Business in American
President Coolidge’s statement, "The business of America is business," still points to an important truth today- that business institutions have more prestige in American society than any other kind of organizations, including the government. Why do business institutions possess this great prestige?
One reason is that Americans view business as being more firmly based on the ideal of competition than other institutions in society. Since most Americans see competition as the major source of progress and prosperity, competitive business institutions are respected. Competition is not only good in itself, it is the means by which other basic American values such as individual freedom, equality of opportunity, and hard work are protected.
Competition protects the freedom of the individual by ensuring that there is no monopoly of power. In contrast to one,all-powerful government, many businesses compete against each other for profits. Theoretically, if one business tries to take unfair advantage of its customers, it will lose to competing business which treats its customers more fairly. Where many businesses compete for the customers’ dollar, they cannot afford to treat them like inferiors or slaves.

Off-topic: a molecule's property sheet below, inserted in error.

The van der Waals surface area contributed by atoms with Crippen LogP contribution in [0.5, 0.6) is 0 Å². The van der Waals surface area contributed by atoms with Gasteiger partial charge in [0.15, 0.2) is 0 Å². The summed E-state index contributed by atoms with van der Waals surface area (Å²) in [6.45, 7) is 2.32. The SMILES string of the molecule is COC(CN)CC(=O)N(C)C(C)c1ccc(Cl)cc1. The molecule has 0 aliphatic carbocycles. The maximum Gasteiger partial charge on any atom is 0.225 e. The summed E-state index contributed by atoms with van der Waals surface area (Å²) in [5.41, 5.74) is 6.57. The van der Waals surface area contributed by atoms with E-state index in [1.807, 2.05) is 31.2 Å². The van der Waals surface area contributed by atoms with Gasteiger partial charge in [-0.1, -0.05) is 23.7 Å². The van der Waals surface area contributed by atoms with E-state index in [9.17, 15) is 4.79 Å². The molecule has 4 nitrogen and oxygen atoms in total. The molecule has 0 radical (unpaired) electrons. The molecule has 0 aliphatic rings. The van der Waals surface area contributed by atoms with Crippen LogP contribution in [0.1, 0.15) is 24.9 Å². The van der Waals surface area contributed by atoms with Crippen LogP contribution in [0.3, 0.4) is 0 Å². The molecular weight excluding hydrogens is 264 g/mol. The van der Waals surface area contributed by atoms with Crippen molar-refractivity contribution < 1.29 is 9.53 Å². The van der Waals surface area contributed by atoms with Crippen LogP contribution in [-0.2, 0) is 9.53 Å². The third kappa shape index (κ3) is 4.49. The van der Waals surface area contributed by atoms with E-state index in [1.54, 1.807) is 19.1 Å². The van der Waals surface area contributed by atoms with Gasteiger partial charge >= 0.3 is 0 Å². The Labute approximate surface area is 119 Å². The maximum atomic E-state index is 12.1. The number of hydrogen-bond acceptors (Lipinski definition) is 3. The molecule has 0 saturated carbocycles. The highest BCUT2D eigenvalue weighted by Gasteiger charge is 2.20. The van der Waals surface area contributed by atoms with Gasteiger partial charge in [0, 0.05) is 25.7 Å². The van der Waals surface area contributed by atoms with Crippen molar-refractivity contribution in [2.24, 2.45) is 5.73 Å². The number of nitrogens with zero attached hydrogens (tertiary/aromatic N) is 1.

Competition in business is also believed to strengthen the idea of equality of opportunity.Competition is seen as an open and fair race where success goes to the swiftest person regardless of his or her social class background. Competitive success is commonly seen as the American alternative to social rank based on family background. Business is therefore viewed as an expression of the idea of equality of opportunity rather than the aristocratic idea of inherited privilege.